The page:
From Floor Plan to Axonometric View
Learn how to take a floor plan to Axonometric view with Architect Osama Elfar.
Read below for additional insights by Osama Elfar along with tutorial details, tips and brush settings from the video.
Can you give us a brief overview on what Axonometric view is and why you use it as an architect?
Axonometric view is a quick way to get a 3D view. It is easier than drawing a perspective drawing, as architects can draw from a floor plan directly and use parallel lines, instead of starting from scratch with the vanishing points necessary in perspective.
Having the opportunity to deal with images and PDFs in Concepts has made it super easy to get an Axonometric view out of a floor plan, especially with the 100% smoothness pens.
How do clients generally respond to your drawings and how do they help sales?
Sometimes our clients have a hard time understanding 2-dimensional architectural drawings. They need to have illustrations that can help them to imagine their buildings and how they will look. On the other side, this helps the architect to get approval on their design.
The Initial Design
1. Import a floor plan (PDF or image) from your photos or files.
2. The image will appear Selected. Tap the top two handles and skew the image to get a perspective view.
3. In the active Image layer, tap the layer thumbnail to bring up the layer menu. Using the opacity slider, drop the opacity of the layer to around 50%.
4. At one corner of your floor plan, draw a vertical straight line using a pencil with 100% smoothing applied. It may help to activate the grid in the Precision menu.
5. Select and duplicate your line, and place a line at each corner of the floor plan.
6. Pencil in the outline of your floor plan.
7. Then select and duplicate the skewed floor plan image to create a second floor.
8. Pencil in the outline of the second floor.
9. Take one more copy of the floor plan and create the roof of the structure.
10. Pencil in the outline of the roof.
Refining the Design
1. Use the Hard Mask to erase the internal sections of line work that don't add to your overall exterior design.
2. With a pen set to 100% smoothing, use your existing linework to wire-frame your design. Outline the structure of your building.
3. Feel free to pencil in the occasional extra vertical line to center your slope lines.
4. As you move forward with framing in your outline, you'll find you gradually figure out the shapes of your building. It becomes easier to perceive your details and draw a compelling and cohesive design.
5. Once you have a solid outline, use the Precision tools or drag in objects for windows. Use the control points to skew them to Axonometric angle.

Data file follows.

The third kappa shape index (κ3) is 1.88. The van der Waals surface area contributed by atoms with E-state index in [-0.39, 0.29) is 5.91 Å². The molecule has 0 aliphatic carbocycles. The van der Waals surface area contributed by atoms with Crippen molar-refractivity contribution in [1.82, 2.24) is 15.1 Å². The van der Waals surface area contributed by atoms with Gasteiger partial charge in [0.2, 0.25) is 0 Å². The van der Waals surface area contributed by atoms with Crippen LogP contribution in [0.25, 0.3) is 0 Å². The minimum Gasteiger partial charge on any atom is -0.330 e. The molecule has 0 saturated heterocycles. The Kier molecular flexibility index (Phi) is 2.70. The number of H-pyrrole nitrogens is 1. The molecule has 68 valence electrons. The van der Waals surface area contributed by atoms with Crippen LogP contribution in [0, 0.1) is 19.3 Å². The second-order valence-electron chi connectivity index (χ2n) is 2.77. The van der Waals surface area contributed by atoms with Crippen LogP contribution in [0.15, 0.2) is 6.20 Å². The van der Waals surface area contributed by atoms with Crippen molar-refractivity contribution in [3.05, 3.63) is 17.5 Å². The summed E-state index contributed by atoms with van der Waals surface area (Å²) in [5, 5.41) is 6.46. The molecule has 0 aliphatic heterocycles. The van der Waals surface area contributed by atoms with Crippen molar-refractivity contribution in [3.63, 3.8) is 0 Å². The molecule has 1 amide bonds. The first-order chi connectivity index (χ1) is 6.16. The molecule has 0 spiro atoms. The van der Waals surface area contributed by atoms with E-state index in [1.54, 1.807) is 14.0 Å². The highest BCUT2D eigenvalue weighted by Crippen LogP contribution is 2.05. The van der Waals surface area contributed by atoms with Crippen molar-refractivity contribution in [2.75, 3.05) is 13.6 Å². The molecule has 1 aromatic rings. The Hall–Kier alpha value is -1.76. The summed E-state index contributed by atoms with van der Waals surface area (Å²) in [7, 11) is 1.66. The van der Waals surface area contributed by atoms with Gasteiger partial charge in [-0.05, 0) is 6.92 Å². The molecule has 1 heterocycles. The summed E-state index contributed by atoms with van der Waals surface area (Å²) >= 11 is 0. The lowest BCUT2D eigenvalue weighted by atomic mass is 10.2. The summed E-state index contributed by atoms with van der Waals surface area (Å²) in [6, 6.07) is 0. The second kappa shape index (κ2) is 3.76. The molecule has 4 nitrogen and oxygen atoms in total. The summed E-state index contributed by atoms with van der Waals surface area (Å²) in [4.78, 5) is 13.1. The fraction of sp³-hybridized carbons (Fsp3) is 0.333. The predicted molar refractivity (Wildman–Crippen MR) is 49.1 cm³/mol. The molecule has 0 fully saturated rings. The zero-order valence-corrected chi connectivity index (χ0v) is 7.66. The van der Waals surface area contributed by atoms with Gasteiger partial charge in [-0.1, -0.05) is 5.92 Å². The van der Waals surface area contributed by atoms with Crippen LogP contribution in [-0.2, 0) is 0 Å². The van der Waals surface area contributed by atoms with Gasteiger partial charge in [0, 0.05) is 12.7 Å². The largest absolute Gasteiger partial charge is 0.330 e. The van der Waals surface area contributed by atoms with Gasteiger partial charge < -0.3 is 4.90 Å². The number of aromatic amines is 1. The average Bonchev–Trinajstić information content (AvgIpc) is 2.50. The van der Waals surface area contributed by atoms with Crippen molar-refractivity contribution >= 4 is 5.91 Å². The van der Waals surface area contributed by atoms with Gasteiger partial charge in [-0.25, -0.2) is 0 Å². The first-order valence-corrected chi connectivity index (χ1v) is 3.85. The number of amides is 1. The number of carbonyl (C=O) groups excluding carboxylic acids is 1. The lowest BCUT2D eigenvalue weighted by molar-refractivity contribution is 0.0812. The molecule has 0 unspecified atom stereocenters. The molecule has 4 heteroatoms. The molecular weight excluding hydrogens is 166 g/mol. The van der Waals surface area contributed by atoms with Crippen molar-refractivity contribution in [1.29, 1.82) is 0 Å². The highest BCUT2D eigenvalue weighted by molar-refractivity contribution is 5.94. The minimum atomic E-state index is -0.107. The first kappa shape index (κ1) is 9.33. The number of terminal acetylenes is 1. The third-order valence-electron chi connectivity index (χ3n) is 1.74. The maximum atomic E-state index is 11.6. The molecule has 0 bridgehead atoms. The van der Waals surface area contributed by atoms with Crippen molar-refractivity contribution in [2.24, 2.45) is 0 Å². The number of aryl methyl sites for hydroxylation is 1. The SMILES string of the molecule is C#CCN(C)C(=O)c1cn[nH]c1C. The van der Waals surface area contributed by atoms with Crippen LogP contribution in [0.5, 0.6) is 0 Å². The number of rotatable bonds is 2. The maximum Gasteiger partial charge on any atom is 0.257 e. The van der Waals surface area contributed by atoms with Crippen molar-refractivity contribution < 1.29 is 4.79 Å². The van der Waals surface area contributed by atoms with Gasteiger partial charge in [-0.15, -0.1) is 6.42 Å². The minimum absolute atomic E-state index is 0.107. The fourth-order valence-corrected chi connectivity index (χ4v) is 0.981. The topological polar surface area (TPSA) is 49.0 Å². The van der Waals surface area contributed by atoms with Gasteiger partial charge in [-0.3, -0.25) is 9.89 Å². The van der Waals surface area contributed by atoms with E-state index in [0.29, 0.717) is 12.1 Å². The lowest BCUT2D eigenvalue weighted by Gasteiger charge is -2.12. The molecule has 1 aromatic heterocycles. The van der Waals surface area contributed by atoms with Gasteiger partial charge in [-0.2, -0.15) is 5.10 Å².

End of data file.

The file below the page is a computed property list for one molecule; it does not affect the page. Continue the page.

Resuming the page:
6. With a pencil, sketch in landscape lines around the building, including drive, sidewalk and yard to add reference for landscape details.
7. Ink in your landscape details with a pen including fencing, backyard and front area lines.
Coloring the Design
1. Create a new layer below your ink for coloring your design. If you are already in Automatic Mode, the new layer will be automatically be created for you below the Pen layer when you select the Filled Stroke tool.
2. Select the Filled Stroke tool and set it to a low opacity. This has the benefit of being able to add fills more than once to the same area. Keep in mind your light source as you color (it generally highlights the front of the building). Draw one layer of fill at the front, two layers of fill for secondary angles, and three for back lighting.
3. Create drop shadows using a low opacity black or grey fill. Add shadows to doorways, windows, walls and roof lines. Outline secondary slopes one or twice, and remember to allow for shadows on the landscape.
4. Color in your landscape and details such as windows, walk ways and water features.
5. Use the Soft Eraser to blend out edges on your landscape for a simple polish.
7. Import people and landscape objects from the Object Library into your design to give a sense of scale to the building and add life to the scene. Transparent PNG objects are extremely easy and fast to use in Concepts (here is how to make them).
8. Use the Hard Eraser to mask objects that overlap your line work.
9. Create drop shadows for your people and landscape objects with the Filled Stroke tool.
0:36 - Soft Pencil, Grey, Opacity 94%
0:53 - Soft Pencil, Grey, Opacity 94%
2:06 - Hard Mask, Opacity 100%
2:27 - Pen, Black, Opacity 100%
3:46 - Soft Pencil, Grey, Opacity 94%
5:23 - Soft Pencil, Grey, Opacity 94%
6:00 - Pen, Black, Opacity 100%
8:11 - Filled Stroke, Red, Opacity 62%
9:08 - Filled Stroke, Grey, Opacity 25%
10:23 - Filled Stroke, Light Grey, Opacity 55%
10:48 - Filled Stroke, Green, Opacity 33%
11:05 - Soft Eraser, Opacity 100%
11:11 - Filled Stroke, Light Blue, Opacity 33%
11:59 - Hard Eraser, Opacity 100%
12:23 - Filled Stroke, Grey, Opacity 25%
12:35 - Soft Pencil, Grey, Opacity 94%
Architect Osama Ahmad Elfar graduated from Alexandria University in 1992. He is a Partner at UNii Engineering Consultancy with offices in UAE, Qatar and Egypt. He has won several recognized design competitions. His work spans across many different building areas including high rise, mixed use, residential, commercial and hospitality. He has projects located in several countries including UAE, Qatar, Egypt, KSA, USA, Switzerland, Belgium, Oman, Libya and Japan. He also does design training, teaches courses and speaks at events.
Content created by Osama Elfar
Edited by Lasse Pekkala
Text by Erica Christensen